Rural Ireland will become a dynamic, adaptable and outward looking multi-sectoral economy supporting vibrant, resilient and diverse communities experiencing a high quality of life with an energised relationship between rural and urban Ireland which will contribute to its sustainability for the benefit of society as a whole.
Having engaged with and listened to the people, communities and stakeholders of Rural Ireland this report presents their vision of the rural Ireland of the future. This vision is of a rural Ireland that is vibrant, sustainable and resilient. It is a place where people can and want to live, work and raise their families. It is a dynamic source of economic growth that provides opportunities for its inhabitants. It is a place of equal opportunity where all members of the community have the chance to reach their full potential.
Rural areas are increasingly diverse and there are distinct spatial patterns and differing capacities throughout rural Ireland. These patterns reflect the variation in the endowment and scale of human, physical, natural and capital resources available within each area. They reflect past developments and contemporary economic and social profiles. As a consequence rural areas will differ in their capacity to respond to both external and internal stimuli and consideration of this diversity is critical when planning to support the realisation of the vision presented in this report.
How we shape the future is fundamentally based on our vision of what that future ought to be and how we put together the elements to achieve it. This is a matter of values, of a choice between various futures and the relative importance we attach to various national goals. It is clear that rural life is highly valued among Irish citizens and rural areas are particularly cherished for their distinctive quality of life, culture and heritage assets, clean environment, strong community ties and tradition of volunteerism. The growth in rural population during the boom years showed that rural areas are attractive as residential locations. At the same time, the downturn has left many in rural Ireland unable to achieve their ambitions and potential, and out-migration is depleting rural areas of much-needed human resources.
The essence of the vision presented in this report is quiet close to the vision outlined in the White Paper on Rural Development in 1999. While the visions are similar the methodologies and systems that are required to support the pursuit of this vision have changed and this report will present what CEDRA feels are the most appropriate recommendations for the current and likely future economic and social conditions. In line with the need to be mindful of the availability of resources, both financial and human, the Commission believes that the actions recommended can, to a large extent, be implemented within the context of better utilisation, coordination and deployment of current financial and human public resources.
The Commission believes that the vision for Rural Ireland 2025 as expressed by the people who live and work in rural Ireland and presented by CEDRA in this report is tangible pragmatic and practicable while also being strategically focussed, ambitious and challenging. In this context the Commission believes that it is critical that the Government implement their recommendations and work together with the people of rural Ireland in order to realise this vision.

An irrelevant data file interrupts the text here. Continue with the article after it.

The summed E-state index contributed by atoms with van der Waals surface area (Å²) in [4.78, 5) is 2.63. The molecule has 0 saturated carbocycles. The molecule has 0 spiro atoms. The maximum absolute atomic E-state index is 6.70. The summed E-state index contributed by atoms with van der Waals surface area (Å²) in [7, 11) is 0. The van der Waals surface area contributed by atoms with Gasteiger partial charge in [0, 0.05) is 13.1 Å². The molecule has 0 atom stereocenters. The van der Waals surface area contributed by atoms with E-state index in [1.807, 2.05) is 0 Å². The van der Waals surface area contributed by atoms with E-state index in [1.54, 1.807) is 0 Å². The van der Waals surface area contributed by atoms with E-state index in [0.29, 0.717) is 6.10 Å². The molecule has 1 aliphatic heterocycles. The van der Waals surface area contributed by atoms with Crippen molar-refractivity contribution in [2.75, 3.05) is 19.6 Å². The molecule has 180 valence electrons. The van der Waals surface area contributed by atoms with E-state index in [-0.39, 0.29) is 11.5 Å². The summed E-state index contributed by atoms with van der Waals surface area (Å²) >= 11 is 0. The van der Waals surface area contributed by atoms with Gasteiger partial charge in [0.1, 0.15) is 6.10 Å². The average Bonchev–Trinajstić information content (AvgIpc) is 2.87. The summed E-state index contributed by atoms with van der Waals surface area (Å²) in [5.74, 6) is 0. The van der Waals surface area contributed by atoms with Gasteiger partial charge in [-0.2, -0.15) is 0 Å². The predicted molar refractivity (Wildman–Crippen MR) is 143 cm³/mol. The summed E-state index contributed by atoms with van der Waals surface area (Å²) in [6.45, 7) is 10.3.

An Integrated Approach to Rural Economic Development:
Governance and Coordination Recommendations 1- 4 The need for a more integrated approach to the management of Rural Development in Ireland requires the development of systems that will support a more coordinated approach to the design, development and implementation of all policies that have an impact on the economic development of rural areas.
Commission for the Economic Development of Rural Areas:
Recommendations Recommendation 1 The Commission recommends that the Government reinvigorate their approach to support for Rural Economic Development by preparing a clear and committed Rural Economic Development Policy Statement. This statement should outline in detail how the Government proposes to support integrated rural economic development to 2025 including addressing the recommendations of this Commission. This statement should also be informed by, and contribute to the strategic economic development framework emerging from the forthcoming Medium Term Economic Strategy, the Partnership Agreement between Ireland and the EU covering all of the European Investment Funds, the National Spatial Strategy and Rural Development and sectoral operational programmes.
Commission for the Economic Development of Rural Areas:
Recommendations Recommendation 2 The Commission recommends setting up a policy delivery and coordination mechanism with
the following elements:
(a) The creation of a Ministerial function for the coordination of rural economic development that is anchored in the legislative framework.
(b) Given the Department of Environment, Community and Local Government’s existing responsibilities relating to local government, community and planning and development at national, regional and local level, the Commission recommends that the lead responsibility for delivery and coordination of rural economic development should be assigned to the Minister for Environment, Community and Local Government.
(c) The Minister should be supported by a High Level Implementation Committee (HLIC) which should be chaired by the Minister and be composed of senior representation from key departments and agencies involved in rural economic development. Other relevant stakeholders should be required to attend. The committee shall have the power to
- Call on relevant stakeholders to attend HLIC to outline their particular roles and responsibilities, strategies and programmes as they pertain to rural economic development
- Review the annual progress of such agencies on rural development;
(d) The HLIC should be required to draw up a work programme which specifies actions to implement Government Rural Economic Development policy. The Minister shall make appropriate arrangements for monitoring, control and evaluation of the implementation of Rural Economic Development Policy that should include the submission of an Annual Progress Report to the Minister and the Taoiseach/Cabinet.
(e) Relevant Departments, public bodies, regional and local governance structures and local development entities should be required to make appropriate provisions for implementing rural economic development policy in plans and programmes under their remit.
Recommendation 3 A number of areas emerged from the consultation process that will require further analysis in order to determine their real potential. These areas are detailed in the comprehensive research report produced to support the CEDRA process and the Commission recommends that the HLIC examine these areas in the course of their on-going work to support rural economic development.
Commission for the Economic Development of Rural Areas:
Recommendations Recommendation 4 Government and relevant stakeholders should be required to maximise the potential of available funding mechanisms to support the economic development of rural areas specifically;